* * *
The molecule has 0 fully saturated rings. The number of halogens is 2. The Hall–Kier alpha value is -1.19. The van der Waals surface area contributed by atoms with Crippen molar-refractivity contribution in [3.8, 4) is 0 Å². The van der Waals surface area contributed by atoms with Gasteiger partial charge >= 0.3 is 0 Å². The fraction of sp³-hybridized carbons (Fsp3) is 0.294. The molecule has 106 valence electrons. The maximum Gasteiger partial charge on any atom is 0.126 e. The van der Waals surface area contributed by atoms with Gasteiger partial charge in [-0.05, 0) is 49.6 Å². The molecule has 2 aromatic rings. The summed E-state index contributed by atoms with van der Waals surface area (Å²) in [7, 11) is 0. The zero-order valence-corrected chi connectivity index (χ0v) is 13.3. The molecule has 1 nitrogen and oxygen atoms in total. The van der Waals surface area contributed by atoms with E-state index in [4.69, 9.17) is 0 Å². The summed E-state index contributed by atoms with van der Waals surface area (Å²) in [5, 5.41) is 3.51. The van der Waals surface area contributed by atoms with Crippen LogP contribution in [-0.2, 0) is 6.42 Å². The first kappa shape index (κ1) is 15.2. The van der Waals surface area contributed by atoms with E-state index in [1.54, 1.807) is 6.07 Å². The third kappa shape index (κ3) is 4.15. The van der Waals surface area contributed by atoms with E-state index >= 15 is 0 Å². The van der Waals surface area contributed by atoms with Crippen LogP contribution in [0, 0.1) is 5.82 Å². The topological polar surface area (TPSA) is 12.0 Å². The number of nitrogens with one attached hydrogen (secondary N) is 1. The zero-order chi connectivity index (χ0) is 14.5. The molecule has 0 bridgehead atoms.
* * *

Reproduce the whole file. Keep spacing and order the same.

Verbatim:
The molecule has 0 fully saturated rings. The number of halogens is 2. The Hall–Kier alpha value is -1.19. The van der Waals surface area contributed by atoms with Crippen molar-refractivity contribution in [3.8, 4) is 0 Å². The van der Waals surface area contributed by atoms with Gasteiger partial charge >= 0.3 is 0 Å². The fraction of sp³-hybridized carbons (Fsp3) is 0.294. The molecule has 106 valence electrons. The maximum Gasteiger partial charge on any atom is 0.126 e. The van der Waals surface area contributed by atoms with Gasteiger partial charge in [-0.05, 0) is 49.6 Å². The molecule has 2 aromatic rings. The summed E-state index contributed by atoms with van der Waals surface area (Å²) in [7, 11) is 0. The zero-order valence-corrected chi connectivity index (χ0v) is 13.3. The molecule has 1 nitrogen and oxygen atoms in total. The van der Waals surface area contributed by atoms with E-state index in [4.69, 9.17) is 0 Å². The summed E-state index contributed by atoms with van der Waals surface area (Å²) in [5, 5.41) is 3.51. The van der Waals surface area contributed by atoms with Crippen LogP contribution in [-0.2, 0) is 6.42 Å². The first kappa shape index (κ1) is 15.2. The van der Waals surface area contributed by atoms with E-state index in [1.54, 1.807) is 6.07 Å². The third kappa shape index (κ3) is 4.15. The van der Waals surface area contributed by atoms with E-state index >= 15 is 0 Å². The van der Waals surface area contributed by atoms with Crippen LogP contribution in [0, 0.1) is 5.82 Å². The topological polar surface area (TPSA) is 12.0 Å². The number of nitrogens with one attached hydrogen (secondary N) is 1. The zero-order chi connectivity index (χ0) is 14.5. The molecule has 0 bridgehead atoms.